Ford Motor Company recently announced its plan to reduce the amount of water used to make each vehicle by 30 percent (based on 2009 figures) by 2015. Plants in Asia Pacific and Africa have already cut water usage per vehicle by 25 percent from 2000 to 2011, and plan to continue these efforts.
Advanced new technology is helping the automaker achieve its goals. In December 2011, evaporative cooling towers at the Geelong, Australia, engine plant were replaced with highly efficient coolers that use up to 80 percent less water. These hybrid dry coolers only use water during the summer and rely on air for cooling during cold and moderate seasons.
In India, government authorities have been encouraging the reuse of water and mandating an overall reduction in water use; manufacturers are now required to achieve zero liquid discharge in their operations. The Ford assembly plant in Maraimalai Nagar, southwest of Chennai, will meet this requirement thanks to a revolutionary process that treats the plant’s wastewater and recycles it back into the manufacturing processes.
The Chennai plant uses a combination of physical, chemical and biological treatment methods to reach zero liquid discharge. Wastewater streams from the assembly and engine plants are individually pre-treated, then mixed with sanitary and cafeteria wastewaters. After biological treatment, the stream passes through media filtration and activated carbon before it is ultra-filtered. The final stream is sent to a three-stage reverse osmosis system, which produces a large amount of salt-free water and a small amount of concentrated brine. The water in the brine is then boiled off, condensed and reused in the plant, leaving behind a solid salt.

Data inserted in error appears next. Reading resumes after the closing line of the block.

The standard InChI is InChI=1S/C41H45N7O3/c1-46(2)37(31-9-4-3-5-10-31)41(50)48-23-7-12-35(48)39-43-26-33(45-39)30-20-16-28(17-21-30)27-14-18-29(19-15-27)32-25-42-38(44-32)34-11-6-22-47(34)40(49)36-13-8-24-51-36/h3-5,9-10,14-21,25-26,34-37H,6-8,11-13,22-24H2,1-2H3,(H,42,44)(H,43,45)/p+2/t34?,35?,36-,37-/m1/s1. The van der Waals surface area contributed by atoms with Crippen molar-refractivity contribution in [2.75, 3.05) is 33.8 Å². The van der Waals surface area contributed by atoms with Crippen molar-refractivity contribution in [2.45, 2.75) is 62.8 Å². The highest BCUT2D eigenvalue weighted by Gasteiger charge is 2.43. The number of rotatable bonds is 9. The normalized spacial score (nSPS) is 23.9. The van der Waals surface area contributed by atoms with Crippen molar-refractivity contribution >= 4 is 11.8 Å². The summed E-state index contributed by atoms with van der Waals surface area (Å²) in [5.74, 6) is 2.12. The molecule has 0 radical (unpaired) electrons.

This process in Chennai makes the facility one of Ford’s lowest water usage plants; only 1.16 cubic meters of water are used per vehicle produced. The same treatment operations are also being utilized in Chongqing, China. Chongqing Assembly Plant 1 conserved 110,000 cubic meters of fresh water in 2011, and up to 35 cubic meters of water per hour can be reused in the paint shop alone. At Chongqing Assembly Plant 2, up to 60 cubic meters of water per hour can be reused.
In South Africa, a new state-of-the-art wastewater treatment plant will open later this year at the Silverton Assembly Plant. The facility will help the plant double the amount of water reuse.
Ford is committed to making its facilities and operations safer for the natural environment and surrounding communities. This commitment, along with innovative technology, is a winning combination that sets the bar high for all other automakers.